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U.S. Navy retired Senior Chief Petty Officer Allen Estes, D-M’s Retiree Activities Office manager, and his wife Barbara Estes, D-M’s RAO editor and receptionist, pose for a portrait at Davis-Monthan Air Force Base, November 9, 2016. Alan and Barbara volunteer their time to provide services and information to retired service members in Tucson’s local area. (U.S. Air Force photo illustration by Airman Nathan H. Barbour) For retirees, by retirees
For some, serving 20 years in the military may be just the right amount of time necessary to achieve retirement and move on. Retired Senior Chief Petty Officer Allen Estes, D-M’s Retiree Activities Office manager, served his time in the U.S. Navy, but has decided that he still has more to give back to his military family. “I had a good time in my Navy career,” Allen said. “I have time and I just feel like I should give back.” Allen and his wife Barbara Estes, D-M’s RAO editor and receptionist, volunteer their time to ensure the information area of the RAO is staffed.
0 11/10
2016
U.S. Air Force retired Chief Master Sgt. Garland “Bill” Love poses in front of memorabilia at the Retiree Activities Office at Davis-Monthan Air Force Base, Ariz., Nov. 7, 2016. Love served 32 years in the Air Force, 16 years in the civil services and is now on his 13th year of service at D-M’s Retiree Activities Office on base. (U.S. Air Force photo by Airman 1st Class Mya M. Crosby) Chief Love: the veteran that keeps serving
Veterans Day is commemorated to honor those who have served in the United States Armed Services. Despite retiring from the Air Force 32 years ago as a medical technician, and serving an additional 16 years of civil service, retired Chief Master Sgt. Garland “Bill” Love continues to devote his time to his country. Love, from West Monroe, Louisiana, joined the Air Force after his half-brother died during World War II. His decision to suit up was a no-brainer.
0 11/10
2016
Staff Sgt. Vincent Cruz, 355th Maintenance Group Air Force repair enhancement technician, solders a replacement relay for an armament relay box that controls some of the A-10 weapons systems at Davis-Monthan Air Force Base, Ariz., Oct. 25, 2016. D-M’s AFREP possesses a repair rate of 95 percent and a financial benefit of over two million dollars. (U.S. Air Force photo by Airman 1st Class Mya M. Crosby) AFREP cuts costs with in-house repairs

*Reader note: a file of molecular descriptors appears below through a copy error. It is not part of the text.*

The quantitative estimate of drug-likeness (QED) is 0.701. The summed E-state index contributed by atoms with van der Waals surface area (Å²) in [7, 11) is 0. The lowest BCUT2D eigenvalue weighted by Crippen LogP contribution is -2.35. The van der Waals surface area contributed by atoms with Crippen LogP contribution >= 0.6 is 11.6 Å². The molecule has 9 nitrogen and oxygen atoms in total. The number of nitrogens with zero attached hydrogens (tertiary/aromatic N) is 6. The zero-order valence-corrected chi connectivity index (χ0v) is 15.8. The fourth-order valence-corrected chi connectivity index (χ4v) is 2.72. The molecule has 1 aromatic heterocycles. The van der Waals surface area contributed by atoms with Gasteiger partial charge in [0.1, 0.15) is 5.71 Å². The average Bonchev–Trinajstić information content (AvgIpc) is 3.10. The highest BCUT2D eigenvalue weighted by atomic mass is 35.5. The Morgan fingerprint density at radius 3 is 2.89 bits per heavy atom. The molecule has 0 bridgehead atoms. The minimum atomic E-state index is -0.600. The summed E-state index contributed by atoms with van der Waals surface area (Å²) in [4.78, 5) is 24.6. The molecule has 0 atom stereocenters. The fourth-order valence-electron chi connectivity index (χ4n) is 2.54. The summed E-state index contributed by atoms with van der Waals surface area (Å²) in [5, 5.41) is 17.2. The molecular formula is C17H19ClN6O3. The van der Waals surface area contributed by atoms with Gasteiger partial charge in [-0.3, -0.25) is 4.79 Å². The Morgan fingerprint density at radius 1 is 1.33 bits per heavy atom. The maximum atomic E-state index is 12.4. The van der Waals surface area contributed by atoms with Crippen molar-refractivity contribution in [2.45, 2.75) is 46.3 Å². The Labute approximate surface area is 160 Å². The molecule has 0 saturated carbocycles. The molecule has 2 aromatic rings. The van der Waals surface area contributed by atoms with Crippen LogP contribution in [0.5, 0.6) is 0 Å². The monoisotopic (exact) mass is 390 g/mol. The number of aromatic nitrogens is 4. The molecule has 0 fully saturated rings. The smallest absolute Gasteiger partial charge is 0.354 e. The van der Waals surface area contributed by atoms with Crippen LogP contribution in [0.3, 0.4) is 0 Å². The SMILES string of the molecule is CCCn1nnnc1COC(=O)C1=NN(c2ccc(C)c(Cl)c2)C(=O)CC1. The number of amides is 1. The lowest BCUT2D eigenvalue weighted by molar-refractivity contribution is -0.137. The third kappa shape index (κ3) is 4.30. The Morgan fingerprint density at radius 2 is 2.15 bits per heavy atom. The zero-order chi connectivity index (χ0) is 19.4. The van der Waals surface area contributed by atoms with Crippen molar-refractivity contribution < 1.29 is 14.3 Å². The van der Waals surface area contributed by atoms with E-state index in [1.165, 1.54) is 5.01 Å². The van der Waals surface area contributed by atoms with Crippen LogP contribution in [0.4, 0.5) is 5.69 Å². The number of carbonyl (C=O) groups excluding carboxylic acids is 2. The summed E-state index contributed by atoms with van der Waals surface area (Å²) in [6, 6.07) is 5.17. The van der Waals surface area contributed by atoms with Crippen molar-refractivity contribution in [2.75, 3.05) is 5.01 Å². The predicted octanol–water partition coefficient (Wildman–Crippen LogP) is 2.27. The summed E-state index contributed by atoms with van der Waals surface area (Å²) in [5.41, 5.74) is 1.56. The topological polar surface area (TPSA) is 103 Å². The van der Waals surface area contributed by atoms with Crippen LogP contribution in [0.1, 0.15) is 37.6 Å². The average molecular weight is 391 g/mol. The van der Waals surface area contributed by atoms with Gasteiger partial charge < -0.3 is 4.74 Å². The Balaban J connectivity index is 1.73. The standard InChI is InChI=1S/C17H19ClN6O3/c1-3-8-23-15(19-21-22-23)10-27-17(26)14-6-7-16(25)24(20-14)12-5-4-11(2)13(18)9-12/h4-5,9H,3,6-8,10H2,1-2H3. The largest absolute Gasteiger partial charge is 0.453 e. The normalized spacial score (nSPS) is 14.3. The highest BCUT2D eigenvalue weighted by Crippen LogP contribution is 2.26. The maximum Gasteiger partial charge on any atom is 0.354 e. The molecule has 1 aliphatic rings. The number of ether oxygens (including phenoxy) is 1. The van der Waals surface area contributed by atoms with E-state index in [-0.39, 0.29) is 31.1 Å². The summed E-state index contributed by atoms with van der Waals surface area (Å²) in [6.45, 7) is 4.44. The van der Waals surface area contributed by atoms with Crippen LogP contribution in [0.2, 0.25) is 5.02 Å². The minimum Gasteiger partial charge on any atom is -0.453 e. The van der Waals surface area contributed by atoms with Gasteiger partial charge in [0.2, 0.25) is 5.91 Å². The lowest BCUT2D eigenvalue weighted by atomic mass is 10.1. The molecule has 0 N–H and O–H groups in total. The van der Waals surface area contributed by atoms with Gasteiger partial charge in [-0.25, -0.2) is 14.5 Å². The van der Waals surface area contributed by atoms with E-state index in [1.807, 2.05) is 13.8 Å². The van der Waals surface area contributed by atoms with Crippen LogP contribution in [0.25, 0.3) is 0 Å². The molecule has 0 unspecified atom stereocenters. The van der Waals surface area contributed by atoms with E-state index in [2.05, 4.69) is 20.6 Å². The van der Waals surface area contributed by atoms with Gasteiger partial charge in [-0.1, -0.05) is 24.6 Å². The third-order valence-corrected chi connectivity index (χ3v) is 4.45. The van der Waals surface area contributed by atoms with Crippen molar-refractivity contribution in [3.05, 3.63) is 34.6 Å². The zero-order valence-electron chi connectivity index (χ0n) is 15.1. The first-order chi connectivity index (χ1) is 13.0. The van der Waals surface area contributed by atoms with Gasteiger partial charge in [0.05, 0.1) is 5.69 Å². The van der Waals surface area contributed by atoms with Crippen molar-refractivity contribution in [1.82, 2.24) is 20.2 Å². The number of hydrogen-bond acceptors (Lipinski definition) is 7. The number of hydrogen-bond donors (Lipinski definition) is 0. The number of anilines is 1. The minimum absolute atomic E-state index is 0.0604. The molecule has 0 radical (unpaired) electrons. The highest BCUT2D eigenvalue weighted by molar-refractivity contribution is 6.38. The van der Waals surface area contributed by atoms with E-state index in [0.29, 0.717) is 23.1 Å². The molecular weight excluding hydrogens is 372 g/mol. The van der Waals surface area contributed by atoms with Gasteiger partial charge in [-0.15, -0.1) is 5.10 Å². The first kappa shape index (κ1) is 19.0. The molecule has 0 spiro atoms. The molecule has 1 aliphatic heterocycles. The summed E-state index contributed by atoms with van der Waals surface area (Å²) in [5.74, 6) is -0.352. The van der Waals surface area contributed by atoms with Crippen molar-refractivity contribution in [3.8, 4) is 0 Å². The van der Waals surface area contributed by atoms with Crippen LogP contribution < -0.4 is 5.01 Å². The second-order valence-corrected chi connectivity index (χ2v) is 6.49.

The Air Force has tens of thousands of pieces of equipment in its inventory. Coming across broken components is inevitable. The AF Repair Enhancement Program specializes in the repair of broken equipment for future reutilization.
0 11/02
2016
U.S. Air Force 2nd Lt. Caroline Rodriguez, 355th Comptroller Squadron financial services officer, poses for a portrait at Davis-Monthan Air Force Base, Ariz., Oct. 18, 2016. Rodriguez transitioned from enlisted member to officer after completing Air Force Officer Training School this past March. (U.S. Air Force photo illustration by Airman Nathan H. Barbour) From NCO to CGO
Around this time in 2015, Caroline Rodriguez was serving in the rank of technical sergeant in the U.S. Air Force. She still serves today, but in a slightly altered uniform and has assumed much more responsibility. Rodriguez transitioned from enlisted member to officer after completing Air Force Officer Training School this past March.
0 10/21
2016
Davis-Monthan Air Force Base's Retiree Activities Office is located at 3500 S. Craycroft Rd., east of the base chapel, and is open Monday through Friday from 9 a.m. to 2 p.m. The RAO was established by the Secretary of the Air Force to serve military retirees, spouses, widows and widowers, and to support, advance and unify retired and active duty military families. (U.S. Air Force photo Airman 1st Class Mya M. Crosby) Retirees advance AF family at D-M
The Retired Activities Office was established to serve military retirees, spouses, widows and widowers, and to support, advance and unify retired and active duty military families. The RAO’s services range from retiree orientations, military widow and widower services, to Volunteer Income Tax Assistance. The office also offers assistance with military entitlements, former spouse benefits and the U.S. Department of Veterans Affairs.